Strength­en­ing bi­lat­eral ties across the Yel­low Sea

China Daily (Canada) - - FRONT PAGE - By LUHAOT­ING

Ifelt spoiled dur­ing a trip to South Korea in mid-April com­pared to the last time I was in the penin­su­lar na­tion a decade ago. I was greeted by Chi­nese-speak­ing front desk staff atmy ho­tel in down­town Seoul.

When I used the phone in the lobby, the auto re­ply was first in Korean, then in Chi­nese.

But maybe most sur­pris­ingly, I even found a lit­tle sign, writ­ten in Chi­nese, inmy bath­room, telling me “Seoul tap wa­ter is safe to drink. Please turn the tap to the right and wait for a fewsec­onds be­fore you drink”.

I have never seen such de­tailed in­struc­tions of­fered in Chi­nese, in any ho­tel abroad.

Ten years ago, I re­mem­ber I could only com­mu­ni­cate in English at the ho­tel I stayed in. Coin­ci­den­tally the two ho­tels are lo­cated just across a street from each other, next to the cen­tral plaza in front of the Seoul Ci­tyHall.

The sheer vol­ume of Chi­nese tourists in Seoul, how­ever, did not sur­prise me at all.

It is no longer a nov­elty to see crowds of Chi­nese abroad, speak­ing all kinds of lo­cal di­alects, at ma­jor tourist at­trac­tions.

But how Kore­ans now pam­per Chi­nese tourists, by speak­ing our mother tongue, did grabmy at­ten­tion.

Clearly fu­elling this warmth is the in­creas­ingly im­por­tant role be­ing played by Chi­nese trav­el­ers in the South Korean tourism in­dus­try.

China over­took Ja­pan to be­come South Korea’s largest source of in­bound trav­el­ers in 2013. Last year more than 6.2 mil­lion Chi­nese vis­ited the coun­try, a 42 per­cent surge on the pre­vi­ous year, ac­cord­ing to the Korea Tourism Or­ga­ni­za­tion.

In­creas­ingly fas­ci­nated by Korean pop cul­ture, and helped by the ap­pre­ci­a­tion of the ren­minbi, Chi­nese tourists ac­counted for a re­sound­ing 44 per­cent of the coun­try’s to­tal in­bound trav­el­ers last year.

That num­ber is ex­pected to reach 10 mil­lion in five years, said Oki Kang, ex­ec­u­tive vice-pres­i­dent for the Tourism In­dus­try un­der the KTO, at an in­ter­na­tional con­fer­ence or­ga­nized by the Korean Jour­nal­ists’ As­so­ci­a­tion.

Chi­nese shop­pers are big spenders in Seoul. They con­trib­uted 70 per­cent of sales, for in­stance, at Lotte Duty Free Shop in the cap­i­tal’s busyMyeong­dong com­mer­cial dis­trict last year.

The travel pref­er­ences of Chi­nese tourists are also be­com­ing more am­bi­tious. Un­like group tourists, whose travel itin­er­ar­ies usu­ally con­sti­tute lit­tle more than shop­ping and sight­see­ing, in­di­vid­ual trav­el­ers are hun­gry for new­ex­pe­ri­ences, such as ski­ing in win­ter. Dubbed “high-qual­ity trav­el­ers” by the KTO, this kind of vis­i­tor usu­ally stays longer, and spends more.

The bustling Korean tourism in­dus­try is the most vis­i­ble part of what has be­come an ever-grow­ing eco­nomic in­ter­de­pen­dence be­tween the two coun­tries.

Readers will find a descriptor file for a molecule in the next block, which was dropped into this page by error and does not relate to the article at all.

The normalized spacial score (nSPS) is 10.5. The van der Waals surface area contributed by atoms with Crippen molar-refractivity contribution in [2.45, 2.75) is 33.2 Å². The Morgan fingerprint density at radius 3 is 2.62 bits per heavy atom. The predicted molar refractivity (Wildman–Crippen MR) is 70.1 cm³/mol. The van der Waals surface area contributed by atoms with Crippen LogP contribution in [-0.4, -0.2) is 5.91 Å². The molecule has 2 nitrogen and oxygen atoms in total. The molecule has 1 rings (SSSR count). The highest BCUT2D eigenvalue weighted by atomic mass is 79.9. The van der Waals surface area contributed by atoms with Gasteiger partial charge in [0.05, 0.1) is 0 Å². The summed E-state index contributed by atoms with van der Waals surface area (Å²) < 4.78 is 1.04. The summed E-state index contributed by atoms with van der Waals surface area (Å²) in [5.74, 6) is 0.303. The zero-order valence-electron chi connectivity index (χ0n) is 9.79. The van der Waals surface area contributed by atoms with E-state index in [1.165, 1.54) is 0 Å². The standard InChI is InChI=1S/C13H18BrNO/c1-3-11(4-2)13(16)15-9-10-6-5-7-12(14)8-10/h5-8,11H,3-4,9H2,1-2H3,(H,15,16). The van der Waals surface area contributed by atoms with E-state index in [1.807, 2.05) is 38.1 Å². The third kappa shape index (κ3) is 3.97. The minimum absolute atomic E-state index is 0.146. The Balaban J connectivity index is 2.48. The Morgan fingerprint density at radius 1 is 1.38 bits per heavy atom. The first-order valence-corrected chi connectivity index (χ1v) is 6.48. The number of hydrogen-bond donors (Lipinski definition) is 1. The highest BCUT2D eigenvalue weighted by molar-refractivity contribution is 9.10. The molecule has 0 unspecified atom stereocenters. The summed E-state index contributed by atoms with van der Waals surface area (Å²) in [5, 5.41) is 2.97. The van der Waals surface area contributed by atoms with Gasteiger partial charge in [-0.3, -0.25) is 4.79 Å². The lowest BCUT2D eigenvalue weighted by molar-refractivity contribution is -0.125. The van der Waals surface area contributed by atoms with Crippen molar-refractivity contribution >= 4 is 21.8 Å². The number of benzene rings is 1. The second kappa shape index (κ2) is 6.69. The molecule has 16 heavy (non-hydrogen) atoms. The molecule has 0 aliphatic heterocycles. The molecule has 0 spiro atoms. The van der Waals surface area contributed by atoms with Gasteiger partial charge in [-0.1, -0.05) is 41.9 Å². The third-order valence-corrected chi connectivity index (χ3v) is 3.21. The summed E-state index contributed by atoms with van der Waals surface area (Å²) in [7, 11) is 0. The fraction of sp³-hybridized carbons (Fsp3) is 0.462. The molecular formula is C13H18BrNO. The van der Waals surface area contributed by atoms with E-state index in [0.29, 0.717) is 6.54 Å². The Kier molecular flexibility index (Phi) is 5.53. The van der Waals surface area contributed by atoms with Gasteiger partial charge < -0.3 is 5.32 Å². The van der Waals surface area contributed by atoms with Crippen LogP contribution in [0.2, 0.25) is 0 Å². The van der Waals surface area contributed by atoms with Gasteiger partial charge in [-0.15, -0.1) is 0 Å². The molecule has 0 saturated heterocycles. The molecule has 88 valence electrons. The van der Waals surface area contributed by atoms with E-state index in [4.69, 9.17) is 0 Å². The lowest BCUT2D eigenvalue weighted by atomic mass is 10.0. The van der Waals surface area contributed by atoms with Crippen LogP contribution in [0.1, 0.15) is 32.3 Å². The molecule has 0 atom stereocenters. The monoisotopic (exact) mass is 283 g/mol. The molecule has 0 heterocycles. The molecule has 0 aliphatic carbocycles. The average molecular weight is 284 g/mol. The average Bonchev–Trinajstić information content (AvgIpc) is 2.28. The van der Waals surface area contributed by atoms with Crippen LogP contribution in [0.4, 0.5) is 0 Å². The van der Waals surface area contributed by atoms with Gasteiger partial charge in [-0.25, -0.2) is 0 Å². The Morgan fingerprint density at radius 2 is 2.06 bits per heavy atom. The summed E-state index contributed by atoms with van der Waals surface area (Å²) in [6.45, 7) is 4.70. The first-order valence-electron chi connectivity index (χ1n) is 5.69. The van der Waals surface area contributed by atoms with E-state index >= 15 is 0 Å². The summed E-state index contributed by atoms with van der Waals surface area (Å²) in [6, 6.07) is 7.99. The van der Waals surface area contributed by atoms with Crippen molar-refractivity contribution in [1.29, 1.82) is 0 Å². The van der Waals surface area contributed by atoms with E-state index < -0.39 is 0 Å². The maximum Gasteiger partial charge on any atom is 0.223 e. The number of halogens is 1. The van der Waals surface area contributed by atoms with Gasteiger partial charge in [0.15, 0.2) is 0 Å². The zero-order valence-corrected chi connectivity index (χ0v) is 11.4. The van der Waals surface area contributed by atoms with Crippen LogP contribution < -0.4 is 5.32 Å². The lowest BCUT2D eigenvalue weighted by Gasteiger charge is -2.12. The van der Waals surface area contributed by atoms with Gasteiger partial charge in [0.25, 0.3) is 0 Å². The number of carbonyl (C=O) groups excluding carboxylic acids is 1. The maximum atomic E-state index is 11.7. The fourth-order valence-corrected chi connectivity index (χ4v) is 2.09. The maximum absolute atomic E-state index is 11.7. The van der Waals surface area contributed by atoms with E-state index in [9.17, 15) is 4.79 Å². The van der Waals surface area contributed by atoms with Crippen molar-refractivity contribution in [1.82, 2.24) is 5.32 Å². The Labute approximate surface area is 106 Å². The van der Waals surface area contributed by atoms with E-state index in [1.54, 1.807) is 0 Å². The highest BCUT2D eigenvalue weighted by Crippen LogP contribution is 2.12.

China is now South Korea’s big­gest trad­ing part­ner, and South Korea is China’s fourth-largest, af­ter the Euro­pean Union, US and Ja­pan. Trade be­tween the two reached more than $290 bil­lion last year, com­pared with $112 bil­lion a decade ago.

Bei­jing and Seoul are ex­pected to of­fi­cially sign a bi­lat­eral free trade agree­ment in the first half of this year, and in an­tic­i­pa­tion of that, en­ter­prises from both sides have ac­cel­er­ated their in­vest­ment on each other’s home turf.

China has also be­come South Korea’s third-largest source of for­eign in­vest­ment, af­ter the US and Ja­pan. Chi­nese in­vest­ment in South Korea surged 148 per­cent to $1.19 bil­lion last year, while in­vest­ment across the Yel­low Sea in the other di­rec­tion grew29.8 per­cent to $3.97 bil­lion.

The mu­tu­ally ben­e­fi­cial re­la­tion­ship be­tween China and South Korea en­tered this “hon­ey­moon” pe­riod af­ter Pres­i­dent Xi Jin­ping and Pres­i­dent Park Geun-hye fleshed out a se­ries of strate­gic part­ner­ships over the past two years.

This fur­ther devel­op­ment of eco­nomic ties serves both coun­tries’ piv­otal in­ter­ests, and is be­ing warmly wel­comed by the peo­ples of both coun­tries.

In a public opin­ion poll car­ried out by Dong-A Ilbo in­March, more than half of South Kore­ans picked China as their most im­por­tant coun­try in terms of for­eign eco­nomic ties.

On se­cu­rity, how­ever, the US still mat­ters the most to South Kore­ans, ac­cord­ing to the poll, which in­ter­viewed 1,000 read­ers.

I failed to find a sim­i­lar sur­vey about how Chi­nese peo­ple view South Korea, but fig­ures from Ctrip, China’s largest on­line travel agency, con­firm that South Korea has re­placed Thai­land as the most popular out­bound tourist des­ti­na­tion for Chi­nese trav­el­ers.

More than 100,000 Chi­nese trav­el­ers, 20 per­cent more than last year, are head­ing to South Korea over the com­ing three-day La­bor Day hol­i­day, KTO said. Con­tact the writer at luhaot­ing@chi­nadaily.com.cn

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